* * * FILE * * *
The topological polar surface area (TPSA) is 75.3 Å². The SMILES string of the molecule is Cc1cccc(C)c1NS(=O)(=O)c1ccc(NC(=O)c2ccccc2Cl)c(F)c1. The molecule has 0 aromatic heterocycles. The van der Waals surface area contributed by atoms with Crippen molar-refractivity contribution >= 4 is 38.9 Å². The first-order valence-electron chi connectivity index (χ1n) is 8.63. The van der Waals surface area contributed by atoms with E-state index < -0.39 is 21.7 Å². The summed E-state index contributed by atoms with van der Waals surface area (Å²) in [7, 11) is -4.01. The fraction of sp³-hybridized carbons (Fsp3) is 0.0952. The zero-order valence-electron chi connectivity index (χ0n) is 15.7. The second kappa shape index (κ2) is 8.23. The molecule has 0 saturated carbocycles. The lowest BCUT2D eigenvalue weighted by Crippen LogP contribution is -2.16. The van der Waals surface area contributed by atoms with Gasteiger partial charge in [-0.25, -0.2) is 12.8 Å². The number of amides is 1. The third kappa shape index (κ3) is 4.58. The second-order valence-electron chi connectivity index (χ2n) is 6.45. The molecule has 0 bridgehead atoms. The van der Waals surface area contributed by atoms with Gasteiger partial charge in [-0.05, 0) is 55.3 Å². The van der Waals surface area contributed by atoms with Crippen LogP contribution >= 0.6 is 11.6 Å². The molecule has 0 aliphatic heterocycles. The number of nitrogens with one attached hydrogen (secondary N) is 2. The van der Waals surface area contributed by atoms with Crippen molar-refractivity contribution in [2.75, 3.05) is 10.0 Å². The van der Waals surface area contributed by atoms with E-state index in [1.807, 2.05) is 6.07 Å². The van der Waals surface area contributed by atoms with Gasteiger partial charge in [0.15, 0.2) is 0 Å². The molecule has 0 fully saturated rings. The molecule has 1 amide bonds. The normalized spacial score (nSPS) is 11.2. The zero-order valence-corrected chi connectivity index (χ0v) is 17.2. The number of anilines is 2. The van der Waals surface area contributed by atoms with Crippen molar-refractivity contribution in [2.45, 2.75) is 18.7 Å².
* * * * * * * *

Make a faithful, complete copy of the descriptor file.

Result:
The topological polar surface area (TPSA) is 75.3 Å². The SMILES string of the molecule is Cc1cccc(C)c1NS(=O)(=O)c1ccc(NC(=O)c2ccccc2Cl)c(F)c1. The molecule has 0 aromatic heterocycles. The van der Waals surface area contributed by atoms with Crippen molar-refractivity contribution >= 4 is 38.9 Å². The first-order valence-electron chi connectivity index (χ1n) is 8.63. The van der Waals surface area contributed by atoms with E-state index < -0.39 is 21.7 Å². The summed E-state index contributed by atoms with van der Waals surface area (Å²) in [7, 11) is -4.01. The fraction of sp³-hybridized carbons (Fsp3) is 0.0952. The zero-order valence-electron chi connectivity index (χ0n) is 15.7. The second kappa shape index (κ2) is 8.23. The molecule has 0 saturated carbocycles. The lowest BCUT2D eigenvalue weighted by Crippen LogP contribution is -2.16. The van der Waals surface area contributed by atoms with Gasteiger partial charge in [-0.25, -0.2) is 12.8 Å². The number of amides is 1. The third kappa shape index (κ3) is 4.58. The second-order valence-electron chi connectivity index (χ2n) is 6.45. The molecule has 0 bridgehead atoms. The van der Waals surface area contributed by atoms with Gasteiger partial charge in [-0.05, 0) is 55.3 Å². The van der Waals surface area contributed by atoms with Crippen LogP contribution >= 0.6 is 11.6 Å². The molecule has 0 aliphatic heterocycles. The number of nitrogens with one attached hydrogen (secondary N) is 2. The van der Waals surface area contributed by atoms with Crippen molar-refractivity contribution in [2.75, 3.05) is 10.0 Å². The van der Waals surface area contributed by atoms with E-state index in [1.807, 2.05) is 6.07 Å². The van der Waals surface area contributed by atoms with Gasteiger partial charge in [0.15, 0.2) is 0 Å². The molecule has 0 fully saturated rings. The molecule has 1 amide bonds. The normalized spacial score (nSPS) is 11.2. The zero-order valence-corrected chi connectivity index (χ0v) is 17.2. The number of anilines is 2. The van der Waals surface area contributed by atoms with Crippen molar-refractivity contribution in [2.45, 2.75) is 18.7 Å².